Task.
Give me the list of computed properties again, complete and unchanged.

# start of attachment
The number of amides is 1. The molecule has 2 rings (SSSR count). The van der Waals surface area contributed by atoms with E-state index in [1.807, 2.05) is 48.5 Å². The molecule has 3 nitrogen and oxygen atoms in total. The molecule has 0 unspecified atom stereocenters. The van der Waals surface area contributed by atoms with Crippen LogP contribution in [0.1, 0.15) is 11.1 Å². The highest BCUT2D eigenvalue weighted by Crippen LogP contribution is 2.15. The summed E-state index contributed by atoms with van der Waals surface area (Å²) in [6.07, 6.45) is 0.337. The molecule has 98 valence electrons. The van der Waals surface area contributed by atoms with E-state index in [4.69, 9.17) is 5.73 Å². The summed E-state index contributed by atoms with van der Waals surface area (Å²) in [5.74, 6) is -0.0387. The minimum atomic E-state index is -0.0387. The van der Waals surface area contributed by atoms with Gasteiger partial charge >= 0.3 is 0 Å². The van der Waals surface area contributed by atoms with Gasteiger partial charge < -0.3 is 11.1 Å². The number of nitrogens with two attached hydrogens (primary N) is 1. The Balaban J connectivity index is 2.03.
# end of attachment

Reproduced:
The number of amides is 1. The molecule has 2 rings (SSSR count). The van der Waals surface area contributed by atoms with E-state index in [1.807, 2.05) is 48.5 Å². The molecule has 3 nitrogen and oxygen atoms in total. The molecule has 0 unspecified atom stereocenters. The van der Waals surface area contributed by atoms with Crippen LogP contribution in [0.1, 0.15) is 11.1 Å². The highest BCUT2D eigenvalue weighted by Crippen LogP contribution is 2.15. The summed E-state index contributed by atoms with van der Waals surface area (Å²) in [6.07, 6.45) is 0.337. The molecule has 98 valence electrons. The van der Waals surface area contributed by atoms with E-state index in [4.69, 9.17) is 5.73 Å². The summed E-state index contributed by atoms with van der Waals surface area (Å²) in [5.74, 6) is -0.0387. The minimum atomic E-state index is -0.0387. The van der Waals surface area contributed by atoms with Gasteiger partial charge >= 0.3 is 0 Å². The van der Waals surface area contributed by atoms with Gasteiger partial charge < -0.3 is 11.1 Å². The number of nitrogens with two attached hydrogens (primary N) is 1. The Balaban J connectivity index is 2.03.